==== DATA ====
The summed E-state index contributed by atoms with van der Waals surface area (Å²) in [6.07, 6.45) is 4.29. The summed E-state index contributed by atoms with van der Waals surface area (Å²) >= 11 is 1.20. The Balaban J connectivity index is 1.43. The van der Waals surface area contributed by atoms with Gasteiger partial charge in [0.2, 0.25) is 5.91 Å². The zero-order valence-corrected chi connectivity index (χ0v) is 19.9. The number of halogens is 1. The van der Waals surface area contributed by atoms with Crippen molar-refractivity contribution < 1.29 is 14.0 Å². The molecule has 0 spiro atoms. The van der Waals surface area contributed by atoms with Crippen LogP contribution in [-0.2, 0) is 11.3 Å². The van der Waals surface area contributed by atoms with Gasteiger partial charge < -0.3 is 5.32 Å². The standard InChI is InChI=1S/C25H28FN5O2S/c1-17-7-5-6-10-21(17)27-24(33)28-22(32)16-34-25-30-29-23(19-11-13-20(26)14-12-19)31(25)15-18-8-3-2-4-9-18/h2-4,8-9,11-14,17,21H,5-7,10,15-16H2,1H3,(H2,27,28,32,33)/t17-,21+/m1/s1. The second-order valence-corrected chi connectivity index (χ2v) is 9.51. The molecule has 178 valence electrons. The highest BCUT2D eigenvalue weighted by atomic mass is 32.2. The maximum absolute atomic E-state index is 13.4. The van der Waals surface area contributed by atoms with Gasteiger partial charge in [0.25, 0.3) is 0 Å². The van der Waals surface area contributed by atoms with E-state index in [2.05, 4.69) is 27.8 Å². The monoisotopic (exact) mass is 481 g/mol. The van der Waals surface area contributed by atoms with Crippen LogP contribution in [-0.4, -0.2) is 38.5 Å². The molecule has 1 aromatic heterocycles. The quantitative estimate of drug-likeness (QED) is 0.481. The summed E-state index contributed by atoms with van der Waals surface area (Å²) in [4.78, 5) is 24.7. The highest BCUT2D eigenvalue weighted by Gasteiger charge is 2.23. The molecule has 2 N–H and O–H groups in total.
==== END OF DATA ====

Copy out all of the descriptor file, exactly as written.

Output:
The summed E-state index contributed by atoms with van der Waals surface area (Å²) in [6.07, 6.45) is 4.29. The summed E-state index contributed by atoms with van der Waals surface area (Å²) >= 11 is 1.20. The Balaban J connectivity index is 1.43. The van der Waals surface area contributed by atoms with Gasteiger partial charge in [0.2, 0.25) is 5.91 Å². The zero-order valence-corrected chi connectivity index (χ0v) is 19.9. The number of halogens is 1. The van der Waals surface area contributed by atoms with Crippen molar-refractivity contribution < 1.29 is 14.0 Å². The molecule has 0 spiro atoms. The van der Waals surface area contributed by atoms with Crippen LogP contribution in [-0.2, 0) is 11.3 Å². The van der Waals surface area contributed by atoms with Gasteiger partial charge < -0.3 is 5.32 Å². The standard InChI is InChI=1S/C25H28FN5O2S/c1-17-7-5-6-10-21(17)27-24(33)28-22(32)16-34-25-30-29-23(19-11-13-20(26)14-12-19)31(25)15-18-8-3-2-4-9-18/h2-4,8-9,11-14,17,21H,5-7,10,15-16H2,1H3,(H2,27,28,32,33)/t17-,21+/m1/s1. The second-order valence-corrected chi connectivity index (χ2v) is 9.51. The molecule has 178 valence electrons. The highest BCUT2D eigenvalue weighted by atomic mass is 32.2. The maximum absolute atomic E-state index is 13.4. The van der Waals surface area contributed by atoms with Gasteiger partial charge in [0.25, 0.3) is 0 Å². The van der Waals surface area contributed by atoms with E-state index in [2.05, 4.69) is 27.8 Å². The monoisotopic (exact) mass is 481 g/mol. The van der Waals surface area contributed by atoms with Crippen LogP contribution in [-0.4, -0.2) is 38.5 Å². The molecule has 1 aromatic heterocycles. The quantitative estimate of drug-likeness (QED) is 0.481. The summed E-state index contributed by atoms with van der Waals surface area (Å²) in [4.78, 5) is 24.7. The highest BCUT2D eigenvalue weighted by Gasteiger charge is 2.23. The molecule has 2 N–H and O–H groups in total.